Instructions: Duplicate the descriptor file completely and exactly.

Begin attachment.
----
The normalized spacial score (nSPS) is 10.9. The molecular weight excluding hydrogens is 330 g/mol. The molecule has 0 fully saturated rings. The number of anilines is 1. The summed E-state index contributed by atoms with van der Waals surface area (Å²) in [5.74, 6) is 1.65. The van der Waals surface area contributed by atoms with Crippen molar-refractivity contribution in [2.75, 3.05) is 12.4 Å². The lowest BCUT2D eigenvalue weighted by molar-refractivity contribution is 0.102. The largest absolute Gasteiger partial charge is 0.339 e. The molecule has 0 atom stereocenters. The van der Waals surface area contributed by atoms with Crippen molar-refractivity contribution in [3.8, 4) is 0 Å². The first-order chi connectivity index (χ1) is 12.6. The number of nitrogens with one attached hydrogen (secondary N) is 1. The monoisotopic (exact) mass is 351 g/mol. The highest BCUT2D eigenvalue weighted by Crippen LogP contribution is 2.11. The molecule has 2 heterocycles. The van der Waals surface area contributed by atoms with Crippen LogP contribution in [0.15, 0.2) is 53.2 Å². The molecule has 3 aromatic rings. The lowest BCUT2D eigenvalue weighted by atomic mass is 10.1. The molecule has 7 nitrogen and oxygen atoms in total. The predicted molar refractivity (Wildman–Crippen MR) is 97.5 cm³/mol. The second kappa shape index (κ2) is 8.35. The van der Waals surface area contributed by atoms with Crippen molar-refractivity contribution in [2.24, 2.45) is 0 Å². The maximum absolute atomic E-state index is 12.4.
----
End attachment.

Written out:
The normalized spacial score (nSPS) is 10.9. The molecular weight excluding hydrogens is 330 g/mol. The molecule has 0 fully saturated rings. The number of anilines is 1. The summed E-state index contributed by atoms with van der Waals surface area (Å²) in [5.74, 6) is 1.65. The van der Waals surface area contributed by atoms with Crippen molar-refractivity contribution in [2.75, 3.05) is 12.4 Å². The lowest BCUT2D eigenvalue weighted by molar-refractivity contribution is 0.102. The largest absolute Gasteiger partial charge is 0.339 e. The molecule has 0 atom stereocenters. The van der Waals surface area contributed by atoms with Crippen molar-refractivity contribution in [3.8, 4) is 0 Å². The first-order chi connectivity index (χ1) is 12.6. The number of nitrogens with one attached hydrogen (secondary N) is 1. The monoisotopic (exact) mass is 351 g/mol. The highest BCUT2D eigenvalue weighted by Crippen LogP contribution is 2.11. The molecule has 2 heterocycles. The van der Waals surface area contributed by atoms with Crippen LogP contribution in [0.15, 0.2) is 53.2 Å². The molecule has 3 aromatic rings. The lowest BCUT2D eigenvalue weighted by atomic mass is 10.1. The molecule has 7 nitrogen and oxygen atoms in total. The predicted molar refractivity (Wildman–Crippen MR) is 97.5 cm³/mol. The second kappa shape index (κ2) is 8.35. The van der Waals surface area contributed by atoms with Crippen molar-refractivity contribution in [2.24, 2.45) is 0 Å². The maximum absolute atomic E-state index is 12.4.